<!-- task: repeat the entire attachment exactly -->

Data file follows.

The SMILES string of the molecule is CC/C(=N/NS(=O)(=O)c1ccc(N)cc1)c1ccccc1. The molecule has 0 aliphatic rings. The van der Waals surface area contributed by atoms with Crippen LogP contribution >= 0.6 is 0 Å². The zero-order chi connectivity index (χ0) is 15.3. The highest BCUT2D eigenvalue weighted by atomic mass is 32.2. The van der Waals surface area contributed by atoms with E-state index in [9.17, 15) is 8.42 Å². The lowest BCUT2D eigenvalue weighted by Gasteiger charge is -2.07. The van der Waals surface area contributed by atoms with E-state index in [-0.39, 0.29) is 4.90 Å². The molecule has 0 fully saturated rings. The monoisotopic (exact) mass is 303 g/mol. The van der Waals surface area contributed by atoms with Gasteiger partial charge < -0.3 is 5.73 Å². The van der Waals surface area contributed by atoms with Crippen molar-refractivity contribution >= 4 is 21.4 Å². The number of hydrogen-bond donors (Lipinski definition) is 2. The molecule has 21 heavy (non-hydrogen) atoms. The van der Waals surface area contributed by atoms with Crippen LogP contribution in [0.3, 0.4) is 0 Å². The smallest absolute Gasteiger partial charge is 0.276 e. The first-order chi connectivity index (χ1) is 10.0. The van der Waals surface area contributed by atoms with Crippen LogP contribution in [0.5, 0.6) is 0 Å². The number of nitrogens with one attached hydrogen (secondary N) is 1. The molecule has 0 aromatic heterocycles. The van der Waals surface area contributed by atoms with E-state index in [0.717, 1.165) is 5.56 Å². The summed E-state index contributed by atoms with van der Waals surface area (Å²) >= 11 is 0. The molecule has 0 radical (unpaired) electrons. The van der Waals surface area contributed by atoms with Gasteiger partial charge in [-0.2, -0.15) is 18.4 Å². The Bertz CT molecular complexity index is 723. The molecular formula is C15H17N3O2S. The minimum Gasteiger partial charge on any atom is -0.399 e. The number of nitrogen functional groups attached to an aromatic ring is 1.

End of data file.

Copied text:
The SMILES string of the molecule is CC/C(=N/NS(=O)(=O)c1ccc(N)cc1)c1ccccc1. The molecule has 0 aliphatic rings. The van der Waals surface area contributed by atoms with Crippen LogP contribution >= 0.6 is 0 Å². The zero-order chi connectivity index (χ0) is 15.3. The highest BCUT2D eigenvalue weighted by atomic mass is 32.2. The van der Waals surface area contributed by atoms with E-state index in [9.17, 15) is 8.42 Å². The lowest BCUT2D eigenvalue weighted by Gasteiger charge is -2.07. The van der Waals surface area contributed by atoms with E-state index in [-0.39, 0.29) is 4.90 Å². The molecule has 0 fully saturated rings. The monoisotopic (exact) mass is 303 g/mol. The van der Waals surface area contributed by atoms with Gasteiger partial charge < -0.3 is 5.73 Å². The van der Waals surface area contributed by atoms with Crippen molar-refractivity contribution >= 4 is 21.4 Å². The number of hydrogen-bond donors (Lipinski definition) is 2. The molecule has 21 heavy (non-hydrogen) atoms. The van der Waals surface area contributed by atoms with Crippen LogP contribution in [0.3, 0.4) is 0 Å². The smallest absolute Gasteiger partial charge is 0.276 e. The first-order chi connectivity index (χ1) is 10.0. The van der Waals surface area contributed by atoms with Crippen LogP contribution in [0.5, 0.6) is 0 Å². The number of nitrogens with one attached hydrogen (secondary N) is 1. The molecule has 0 aromatic heterocycles. The van der Waals surface area contributed by atoms with E-state index in [0.717, 1.165) is 5.56 Å². The summed E-state index contributed by atoms with van der Waals surface area (Å²) >= 11 is 0. The molecule has 0 radical (unpaired) electrons. The van der Waals surface area contributed by atoms with Gasteiger partial charge in [-0.2, -0.15) is 18.4 Å². The Bertz CT molecular complexity index is 723. The molecular formula is C15H17N3O2S. The minimum Gasteiger partial charge on any atom is -0.399 e. The number of nitrogen functional groups attached to an aromatic ring is 1.